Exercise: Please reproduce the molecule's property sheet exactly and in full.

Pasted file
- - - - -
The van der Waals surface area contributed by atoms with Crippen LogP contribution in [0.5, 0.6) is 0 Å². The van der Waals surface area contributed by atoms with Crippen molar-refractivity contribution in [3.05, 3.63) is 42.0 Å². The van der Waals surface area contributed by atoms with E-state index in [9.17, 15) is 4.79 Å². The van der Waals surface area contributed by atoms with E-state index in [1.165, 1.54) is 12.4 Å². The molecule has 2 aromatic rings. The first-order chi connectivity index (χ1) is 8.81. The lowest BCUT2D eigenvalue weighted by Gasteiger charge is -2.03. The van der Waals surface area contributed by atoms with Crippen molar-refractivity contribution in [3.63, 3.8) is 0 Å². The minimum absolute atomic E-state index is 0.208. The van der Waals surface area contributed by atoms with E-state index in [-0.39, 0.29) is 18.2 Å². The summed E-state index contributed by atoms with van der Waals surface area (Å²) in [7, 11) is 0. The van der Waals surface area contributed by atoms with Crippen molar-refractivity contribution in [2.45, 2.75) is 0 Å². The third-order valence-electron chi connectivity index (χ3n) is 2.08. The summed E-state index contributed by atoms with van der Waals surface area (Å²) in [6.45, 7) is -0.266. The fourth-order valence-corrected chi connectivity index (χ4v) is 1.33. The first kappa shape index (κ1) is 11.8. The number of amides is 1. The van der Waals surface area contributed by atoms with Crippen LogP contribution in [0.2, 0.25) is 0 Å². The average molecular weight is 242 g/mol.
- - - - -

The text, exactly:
The van der Waals surface area contributed by atoms with Crippen LogP contribution in [0.5, 0.6) is 0 Å². The van der Waals surface area contributed by atoms with Crippen molar-refractivity contribution in [3.05, 3.63) is 42.0 Å². The van der Waals surface area contributed by atoms with E-state index in [9.17, 15) is 4.79 Å². The van der Waals surface area contributed by atoms with E-state index in [1.165, 1.54) is 12.4 Å². The molecule has 2 aromatic rings. The first-order chi connectivity index (χ1) is 8.81. The lowest BCUT2D eigenvalue weighted by Gasteiger charge is -2.03. The van der Waals surface area contributed by atoms with Crippen molar-refractivity contribution in [3.63, 3.8) is 0 Å². The minimum absolute atomic E-state index is 0.208. The van der Waals surface area contributed by atoms with E-state index in [-0.39, 0.29) is 18.2 Å². The summed E-state index contributed by atoms with van der Waals surface area (Å²) in [7, 11) is 0. The van der Waals surface area contributed by atoms with Crippen molar-refractivity contribution in [2.45, 2.75) is 0 Å². The third-order valence-electron chi connectivity index (χ3n) is 2.08. The summed E-state index contributed by atoms with van der Waals surface area (Å²) in [6.45, 7) is -0.266. The fourth-order valence-corrected chi connectivity index (χ4v) is 1.33. The first kappa shape index (κ1) is 11.8. The number of amides is 1. The van der Waals surface area contributed by atoms with Crippen LogP contribution in [0.2, 0.25) is 0 Å². The average molecular weight is 242 g/mol.